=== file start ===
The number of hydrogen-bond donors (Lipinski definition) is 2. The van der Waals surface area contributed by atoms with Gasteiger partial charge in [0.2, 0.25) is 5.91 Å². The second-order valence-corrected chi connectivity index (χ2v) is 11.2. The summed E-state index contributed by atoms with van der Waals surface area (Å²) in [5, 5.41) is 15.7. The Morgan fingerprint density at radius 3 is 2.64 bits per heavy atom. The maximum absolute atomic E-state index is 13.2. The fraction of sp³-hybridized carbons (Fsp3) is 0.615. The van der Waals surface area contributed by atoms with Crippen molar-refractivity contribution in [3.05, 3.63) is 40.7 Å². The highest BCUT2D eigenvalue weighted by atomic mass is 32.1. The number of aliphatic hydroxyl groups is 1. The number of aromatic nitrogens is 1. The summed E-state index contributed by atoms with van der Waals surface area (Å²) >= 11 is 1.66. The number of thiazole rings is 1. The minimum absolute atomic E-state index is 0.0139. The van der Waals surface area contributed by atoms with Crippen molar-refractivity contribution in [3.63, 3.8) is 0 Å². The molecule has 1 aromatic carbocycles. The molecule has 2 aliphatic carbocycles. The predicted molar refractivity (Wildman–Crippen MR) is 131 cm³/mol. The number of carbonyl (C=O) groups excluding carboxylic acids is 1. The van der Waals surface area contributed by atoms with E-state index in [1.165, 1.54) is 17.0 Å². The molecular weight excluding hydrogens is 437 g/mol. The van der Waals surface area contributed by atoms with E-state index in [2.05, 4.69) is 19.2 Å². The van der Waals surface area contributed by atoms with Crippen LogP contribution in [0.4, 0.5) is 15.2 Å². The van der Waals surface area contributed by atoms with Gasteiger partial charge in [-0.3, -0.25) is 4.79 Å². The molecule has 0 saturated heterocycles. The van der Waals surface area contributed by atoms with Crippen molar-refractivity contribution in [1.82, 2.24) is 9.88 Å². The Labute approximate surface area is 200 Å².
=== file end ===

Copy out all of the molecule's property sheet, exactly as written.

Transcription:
The number of hydrogen-bond donors (Lipinski definition) is 2. The van der Waals surface area contributed by atoms with Gasteiger partial charge in [0.2, 0.25) is 5.91 Å². The second-order valence-corrected chi connectivity index (χ2v) is 11.2. The summed E-state index contributed by atoms with van der Waals surface area (Å²) in [5, 5.41) is 15.7. The Morgan fingerprint density at radius 3 is 2.64 bits per heavy atom. The maximum absolute atomic E-state index is 13.2. The fraction of sp³-hybridized carbons (Fsp3) is 0.615. The van der Waals surface area contributed by atoms with Crippen molar-refractivity contribution in [3.05, 3.63) is 40.7 Å². The highest BCUT2D eigenvalue weighted by atomic mass is 32.1. The number of aliphatic hydroxyl groups is 1. The number of aromatic nitrogens is 1. The summed E-state index contributed by atoms with van der Waals surface area (Å²) >= 11 is 1.66. The number of thiazole rings is 1. The minimum absolute atomic E-state index is 0.0139. The van der Waals surface area contributed by atoms with Crippen molar-refractivity contribution in [3.63, 3.8) is 0 Å². The molecule has 1 aromatic carbocycles. The molecule has 2 aliphatic carbocycles. The predicted molar refractivity (Wildman–Crippen MR) is 131 cm³/mol. The number of carbonyl (C=O) groups excluding carboxylic acids is 1. The van der Waals surface area contributed by atoms with E-state index in [1.165, 1.54) is 17.0 Å². The molecular weight excluding hydrogens is 437 g/mol. The van der Waals surface area contributed by atoms with E-state index in [2.05, 4.69) is 19.2 Å². The van der Waals surface area contributed by atoms with Crippen LogP contribution in [0.4, 0.5) is 15.2 Å². The van der Waals surface area contributed by atoms with Gasteiger partial charge in [-0.3, -0.25) is 4.79 Å². The molecule has 0 saturated heterocycles. The van der Waals surface area contributed by atoms with Crippen molar-refractivity contribution in [1.82, 2.24) is 9.88 Å². The Labute approximate surface area is 200 Å².